'Twas on the 22nd of March, in the year 1885,
That the Arabs rushed like a mountain torrent in full drive,
And quickly attacked General M'Neill's transport-zereba,
But in a short time they were forced to withdraw.
And in the suddenness of surprise the men were carried away,
Also camels, mules, and horses were thrown into wild disarray,
By thousands of the Arabs that in ambush lay,
But our brave British heroes held the enemy at bay.
There was a multitude of camels heaped upon one another,
Kicking and screaming, while many of them did smother,
Owing to the heavy pressure of the entangled mass,
That were tramping o'er one another as they lay on the grass.
The scene was indescribable, and sickening to behold,
To see the mass of innocent brutes lying stiff and cold,
And the moaning cries of them were pitiful to hear,
Likewise the cries of the dying men that lay wounded in the rear.
Then General McNeill ordered his men to form in solid square,
Whilst deafening shouts and shrieks of animals did tend the air,
And the rush of stampeded camels made a fearful din,
While the Arabs they did yell, and fiendishly did grin.
Then the gallant Marines formed the east side of the square,
While clouds of dust and smoke did darken the air,
And on the west side the Berkshire were engaged in the fight,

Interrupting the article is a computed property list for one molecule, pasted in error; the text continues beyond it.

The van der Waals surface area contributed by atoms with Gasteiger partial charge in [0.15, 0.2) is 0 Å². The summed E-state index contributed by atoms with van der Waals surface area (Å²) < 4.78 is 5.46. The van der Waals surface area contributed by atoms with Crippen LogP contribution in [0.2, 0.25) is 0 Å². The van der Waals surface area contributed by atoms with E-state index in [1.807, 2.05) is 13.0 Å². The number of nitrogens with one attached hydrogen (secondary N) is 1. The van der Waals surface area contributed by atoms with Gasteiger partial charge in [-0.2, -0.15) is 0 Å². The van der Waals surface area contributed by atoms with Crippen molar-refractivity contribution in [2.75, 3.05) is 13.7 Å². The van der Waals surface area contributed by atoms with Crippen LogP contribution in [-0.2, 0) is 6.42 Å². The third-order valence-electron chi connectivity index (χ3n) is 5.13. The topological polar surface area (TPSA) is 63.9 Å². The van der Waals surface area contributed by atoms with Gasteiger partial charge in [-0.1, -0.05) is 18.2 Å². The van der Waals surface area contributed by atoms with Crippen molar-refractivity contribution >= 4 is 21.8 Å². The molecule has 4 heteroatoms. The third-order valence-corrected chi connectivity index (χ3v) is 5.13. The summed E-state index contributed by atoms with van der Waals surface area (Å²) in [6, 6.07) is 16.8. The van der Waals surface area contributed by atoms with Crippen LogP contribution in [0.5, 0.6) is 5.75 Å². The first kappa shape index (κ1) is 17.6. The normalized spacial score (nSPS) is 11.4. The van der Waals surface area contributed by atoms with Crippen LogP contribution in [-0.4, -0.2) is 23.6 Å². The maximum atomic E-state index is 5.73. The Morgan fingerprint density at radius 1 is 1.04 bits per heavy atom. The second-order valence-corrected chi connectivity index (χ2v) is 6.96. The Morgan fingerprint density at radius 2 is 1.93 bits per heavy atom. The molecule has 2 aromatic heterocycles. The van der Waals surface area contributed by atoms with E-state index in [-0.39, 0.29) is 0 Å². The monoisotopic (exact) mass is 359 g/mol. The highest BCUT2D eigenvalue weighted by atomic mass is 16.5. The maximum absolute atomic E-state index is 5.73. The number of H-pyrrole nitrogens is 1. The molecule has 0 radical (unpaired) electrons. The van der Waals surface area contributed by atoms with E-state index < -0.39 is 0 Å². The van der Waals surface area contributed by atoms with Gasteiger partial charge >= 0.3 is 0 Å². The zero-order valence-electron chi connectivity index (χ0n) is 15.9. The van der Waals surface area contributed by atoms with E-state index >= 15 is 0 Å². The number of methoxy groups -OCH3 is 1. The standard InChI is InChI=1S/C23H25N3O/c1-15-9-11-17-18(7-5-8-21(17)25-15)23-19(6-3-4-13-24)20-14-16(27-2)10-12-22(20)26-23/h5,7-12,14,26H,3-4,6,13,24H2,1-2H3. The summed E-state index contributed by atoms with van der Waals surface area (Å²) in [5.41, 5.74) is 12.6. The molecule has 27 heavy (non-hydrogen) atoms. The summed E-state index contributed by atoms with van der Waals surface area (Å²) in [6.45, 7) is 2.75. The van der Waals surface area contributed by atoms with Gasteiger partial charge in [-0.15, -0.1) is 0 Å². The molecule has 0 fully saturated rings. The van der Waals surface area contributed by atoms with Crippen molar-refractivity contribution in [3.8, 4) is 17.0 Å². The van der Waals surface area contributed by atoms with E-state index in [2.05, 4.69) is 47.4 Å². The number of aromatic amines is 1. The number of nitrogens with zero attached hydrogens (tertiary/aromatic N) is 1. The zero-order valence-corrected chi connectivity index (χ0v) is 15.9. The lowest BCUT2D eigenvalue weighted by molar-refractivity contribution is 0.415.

Firing steadily and cooly with all their might.
Still camp followers were carried along by the huge animal mass,
And along the face of the zereba 'twas difficult to pass,
Because the mass of brutes swept on in wild dismay,
Which caused the troops to be thrown into disorderly array.
Then Indians and Bluejackets were all mixed together back to back,
And for half-an-hour the fire and din didn't slack;
And none but steady troops could have stood that fearful shock,
Because against overwhelming numbers they stood as firm as a rock.
The Arabs crept among the legs of the animals without any dread,
But by the British bullets many were killed dead,
And left dead on the field and weltering in their gore,
Whilst the dying moans of the camels made a hideous roar.
Then General McNeill to his men did say,
Forward! my lads, and keep them at bay!
Come, make ready, my men, and stand to your arms,
And don't be afraid of war's alarms
So forward! and charge them in front and rear,
And remember you are fighting for your Queen and country dear,
Therefore, charge them with your bayonets, left and right,
And we'll soon put this rebel horde to flight.
Then forward at the bayonet-charge they did rush,
And the rebel horde they soon did crush;
And by the charge of the bayonet they kept them at bay,
And in confusion and terror they all fled away.
The Marines held their own while engaged hand-to-hand,
And the courage they displayed was really very grand;
But it would be unfair to praise one corps more than another,
Because each man fought as if he'd been avenging the death of a brother.
The Berkshire men and the Naval Brigade fought with might and main,
And, thank God! the British have defeated the Arabs again,
And have added fresh laurels to their name,
Which will be enrolled in the book of fame.
'Tis lamentable to think of the horrors of war,
That men must leave their homes and go abroad afar,
To fight for their Queen and country in a foreign land,
Beneath the whirlwind's drifting scorching sand.
But whatsoever God wills must come to pass,
The fall of a sparrow, or a tiny blade of grass;
Also, man must fall at home by His command,
Just equally the same as in a foreign land.
This poem has not been translated into any other language yet.I would like to translate this poem